To help quickly get to production, Robinson Rubber proposed a parallel development strategy, involving 20 different prototype designs varying in size, thickness and rubber formulation. The customer’s Engineering team tested the performance of all 20 units, narrowing the field down to the 3 most promising designs.
Robinson Rubber was able to modify these designs creatively and quickly for the final “fine tuning” to deliver the optimal component. In just 3 weeks’ time, it worked. And three months after starting their work together, Robinson Rubber had completed the mold design and testing and was in production with the final design. Finished parts were $5.87 each, not the $15-$20 estimated by the other firms. Robinson Rubber has now been supplying tens of thousands of these coupling devices per year without one field failure. And, rather than having to perform secondary operations to add heat- and ozone-protection to the device, Robinson Rubber developed a rubber formulation that in essence self-coats after molding. “This part came off our line ready for installation without the need to dip it, coat it or treat it with any other chemicals to give it robust ozone and heat-resistance”, says Jay Beck, President of Robinson Rubber.
In the end, Robinson Rubber showed engineering creativity to solve a problem quickly, with optimal engineering design, lower cost and high continuous quality.
Using up to 20 engineering grade polymers and more than 2,000 unique formulations, Robinson Rubber works with you to deliver the best rubber solution possible. Let us develop a proprietary custom formula for you using our in-house compound formulation and mixing capabilities.
Substrate materials include acetal, aluminum, brass, bronze, carbon steel, copper, ductile iron, fabric reinforcement, glass-filled composites, mineral-filled composites, nylon, PEEK, PES, phenolics, PTFE, PVDF and stainless steel. Molding an appropriate rubber gasket, support, seal, o-ring, mount, bushing, cover, wheel or other part directly to your part delivers an integral part that is less likely to leak, crack or otherwise fail in the field. Bondable substrates include single or multiple component substrates that are die cast, injection molded, stamped, waterjet cut, CNC machined or wire formed. “We can also bond rubber-tometal-to-plastic-to-fabric combinations. Providing sophisticated bonded assemblies of high quality is our specialty, with over 70% of our rubber being bonded to substrates,” says Beck. “This process delivers high performing components to our customers with virtually zero returns.”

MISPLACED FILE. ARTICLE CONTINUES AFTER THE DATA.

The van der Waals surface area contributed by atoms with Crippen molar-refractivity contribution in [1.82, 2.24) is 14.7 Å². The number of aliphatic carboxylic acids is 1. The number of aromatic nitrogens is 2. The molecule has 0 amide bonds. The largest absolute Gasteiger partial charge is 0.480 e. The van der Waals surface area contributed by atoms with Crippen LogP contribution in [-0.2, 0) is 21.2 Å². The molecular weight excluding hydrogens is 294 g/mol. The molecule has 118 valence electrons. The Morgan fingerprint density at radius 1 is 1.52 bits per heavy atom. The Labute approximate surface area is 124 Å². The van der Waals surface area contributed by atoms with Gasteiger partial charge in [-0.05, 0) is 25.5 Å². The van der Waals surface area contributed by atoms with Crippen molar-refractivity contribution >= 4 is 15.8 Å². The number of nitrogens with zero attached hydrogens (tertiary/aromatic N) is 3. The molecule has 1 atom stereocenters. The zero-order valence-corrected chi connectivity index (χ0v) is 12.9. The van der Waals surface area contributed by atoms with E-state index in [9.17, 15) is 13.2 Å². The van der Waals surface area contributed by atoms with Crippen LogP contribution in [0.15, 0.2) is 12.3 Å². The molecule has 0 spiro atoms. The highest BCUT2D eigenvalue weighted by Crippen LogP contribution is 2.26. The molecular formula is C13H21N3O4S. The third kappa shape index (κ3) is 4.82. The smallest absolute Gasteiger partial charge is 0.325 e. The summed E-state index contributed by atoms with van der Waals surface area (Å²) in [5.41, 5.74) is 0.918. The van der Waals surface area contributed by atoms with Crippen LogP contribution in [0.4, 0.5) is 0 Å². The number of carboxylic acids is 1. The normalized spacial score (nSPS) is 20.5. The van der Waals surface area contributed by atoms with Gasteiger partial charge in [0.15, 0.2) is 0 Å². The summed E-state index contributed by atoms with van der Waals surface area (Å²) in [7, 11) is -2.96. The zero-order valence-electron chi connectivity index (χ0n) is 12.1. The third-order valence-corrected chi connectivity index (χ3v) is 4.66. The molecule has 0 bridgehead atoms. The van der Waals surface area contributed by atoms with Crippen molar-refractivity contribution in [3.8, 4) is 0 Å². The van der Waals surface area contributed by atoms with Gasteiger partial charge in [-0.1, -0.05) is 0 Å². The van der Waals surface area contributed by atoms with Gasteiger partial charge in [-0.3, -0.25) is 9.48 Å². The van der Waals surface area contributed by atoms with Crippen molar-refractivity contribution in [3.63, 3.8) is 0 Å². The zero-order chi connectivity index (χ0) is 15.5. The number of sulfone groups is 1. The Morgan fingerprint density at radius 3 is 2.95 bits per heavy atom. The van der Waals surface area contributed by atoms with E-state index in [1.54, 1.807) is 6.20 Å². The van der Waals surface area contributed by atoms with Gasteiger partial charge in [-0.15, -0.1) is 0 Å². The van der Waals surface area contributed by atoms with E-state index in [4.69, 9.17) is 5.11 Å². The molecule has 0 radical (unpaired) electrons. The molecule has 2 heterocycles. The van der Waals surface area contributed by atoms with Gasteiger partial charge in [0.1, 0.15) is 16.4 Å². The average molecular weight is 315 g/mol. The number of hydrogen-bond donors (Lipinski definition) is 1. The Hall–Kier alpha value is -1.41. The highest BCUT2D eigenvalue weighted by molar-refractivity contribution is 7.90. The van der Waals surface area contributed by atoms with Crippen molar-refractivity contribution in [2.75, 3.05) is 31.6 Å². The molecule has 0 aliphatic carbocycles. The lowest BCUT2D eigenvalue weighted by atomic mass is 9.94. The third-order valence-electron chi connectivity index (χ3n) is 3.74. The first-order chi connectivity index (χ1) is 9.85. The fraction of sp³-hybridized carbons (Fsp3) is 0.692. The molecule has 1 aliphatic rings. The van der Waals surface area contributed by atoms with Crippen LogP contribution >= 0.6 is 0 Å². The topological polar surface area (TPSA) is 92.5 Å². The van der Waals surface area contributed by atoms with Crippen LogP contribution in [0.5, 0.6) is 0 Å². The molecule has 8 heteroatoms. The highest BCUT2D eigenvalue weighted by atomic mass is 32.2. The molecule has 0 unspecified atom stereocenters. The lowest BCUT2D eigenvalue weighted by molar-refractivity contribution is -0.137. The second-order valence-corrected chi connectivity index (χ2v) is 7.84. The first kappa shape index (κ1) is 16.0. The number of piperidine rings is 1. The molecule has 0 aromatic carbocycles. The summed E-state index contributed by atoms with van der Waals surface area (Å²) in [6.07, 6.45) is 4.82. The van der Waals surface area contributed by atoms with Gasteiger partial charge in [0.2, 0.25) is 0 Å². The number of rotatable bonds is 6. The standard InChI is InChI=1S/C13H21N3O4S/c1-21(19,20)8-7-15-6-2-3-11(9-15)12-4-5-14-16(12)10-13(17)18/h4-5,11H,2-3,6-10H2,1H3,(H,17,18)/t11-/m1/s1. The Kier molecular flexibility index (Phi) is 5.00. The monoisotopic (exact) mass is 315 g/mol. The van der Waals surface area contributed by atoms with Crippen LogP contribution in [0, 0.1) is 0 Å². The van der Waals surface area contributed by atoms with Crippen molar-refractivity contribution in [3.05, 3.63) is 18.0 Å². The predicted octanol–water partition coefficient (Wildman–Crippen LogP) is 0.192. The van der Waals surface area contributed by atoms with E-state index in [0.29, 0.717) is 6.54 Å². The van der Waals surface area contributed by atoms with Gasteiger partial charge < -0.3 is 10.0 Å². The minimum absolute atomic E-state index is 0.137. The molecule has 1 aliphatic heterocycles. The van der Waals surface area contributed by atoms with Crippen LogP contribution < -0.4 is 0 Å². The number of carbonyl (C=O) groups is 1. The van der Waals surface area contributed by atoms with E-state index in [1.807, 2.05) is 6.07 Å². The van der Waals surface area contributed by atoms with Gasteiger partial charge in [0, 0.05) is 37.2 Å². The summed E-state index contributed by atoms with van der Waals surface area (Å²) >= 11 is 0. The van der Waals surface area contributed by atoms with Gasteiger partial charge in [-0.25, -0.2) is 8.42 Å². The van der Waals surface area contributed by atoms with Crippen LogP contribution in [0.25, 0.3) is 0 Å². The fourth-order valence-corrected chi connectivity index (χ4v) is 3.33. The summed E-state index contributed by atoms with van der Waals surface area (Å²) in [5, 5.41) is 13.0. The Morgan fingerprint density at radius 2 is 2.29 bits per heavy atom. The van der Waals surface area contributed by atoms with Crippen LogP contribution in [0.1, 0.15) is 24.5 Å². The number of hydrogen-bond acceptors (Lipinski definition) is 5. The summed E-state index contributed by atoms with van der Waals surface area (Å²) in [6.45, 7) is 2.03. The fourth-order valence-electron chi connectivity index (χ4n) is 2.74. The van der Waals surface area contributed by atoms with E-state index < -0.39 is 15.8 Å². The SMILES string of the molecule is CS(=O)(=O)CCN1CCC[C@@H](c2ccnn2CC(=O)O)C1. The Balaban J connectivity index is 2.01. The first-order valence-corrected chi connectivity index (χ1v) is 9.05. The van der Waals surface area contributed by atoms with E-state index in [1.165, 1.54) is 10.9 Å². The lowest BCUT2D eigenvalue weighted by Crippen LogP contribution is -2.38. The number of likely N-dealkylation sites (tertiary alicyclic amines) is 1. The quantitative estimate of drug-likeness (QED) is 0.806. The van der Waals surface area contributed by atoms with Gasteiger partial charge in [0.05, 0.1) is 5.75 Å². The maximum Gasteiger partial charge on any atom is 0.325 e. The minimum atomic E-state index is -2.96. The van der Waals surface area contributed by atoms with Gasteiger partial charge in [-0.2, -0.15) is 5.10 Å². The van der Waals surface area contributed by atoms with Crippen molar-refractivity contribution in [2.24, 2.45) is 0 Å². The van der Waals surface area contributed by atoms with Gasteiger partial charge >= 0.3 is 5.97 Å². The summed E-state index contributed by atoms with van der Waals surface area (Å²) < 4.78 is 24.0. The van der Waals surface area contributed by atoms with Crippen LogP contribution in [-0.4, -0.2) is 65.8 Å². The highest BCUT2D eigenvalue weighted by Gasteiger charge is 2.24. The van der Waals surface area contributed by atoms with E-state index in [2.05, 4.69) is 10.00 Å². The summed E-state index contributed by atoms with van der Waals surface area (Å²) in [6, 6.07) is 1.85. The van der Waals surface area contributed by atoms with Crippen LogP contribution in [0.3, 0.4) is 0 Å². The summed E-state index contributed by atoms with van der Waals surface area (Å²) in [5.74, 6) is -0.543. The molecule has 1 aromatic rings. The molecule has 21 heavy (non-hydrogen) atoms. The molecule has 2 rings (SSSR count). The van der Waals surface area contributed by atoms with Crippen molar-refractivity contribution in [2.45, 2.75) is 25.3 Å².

Substrate parts include but are not limited to chain pads, conveyor pads, diaphragm assemblies, electrical insulators, ground spool valves, impellers, inflatable butterfly valve seats, motor mounts, non-invasive medical devices, power drive assemblies, sanding disks, special wheels, valve assemblies, vibration isolators and vibration mounts.
If you are an engineer struggling with trying to come up with components that will perform multiple functions in challenging conditions, check out rubber’s capability to bond to a variety of substrates, eliminate parts and lower assembly costs. A Polymer and Material Selection Guide is also available.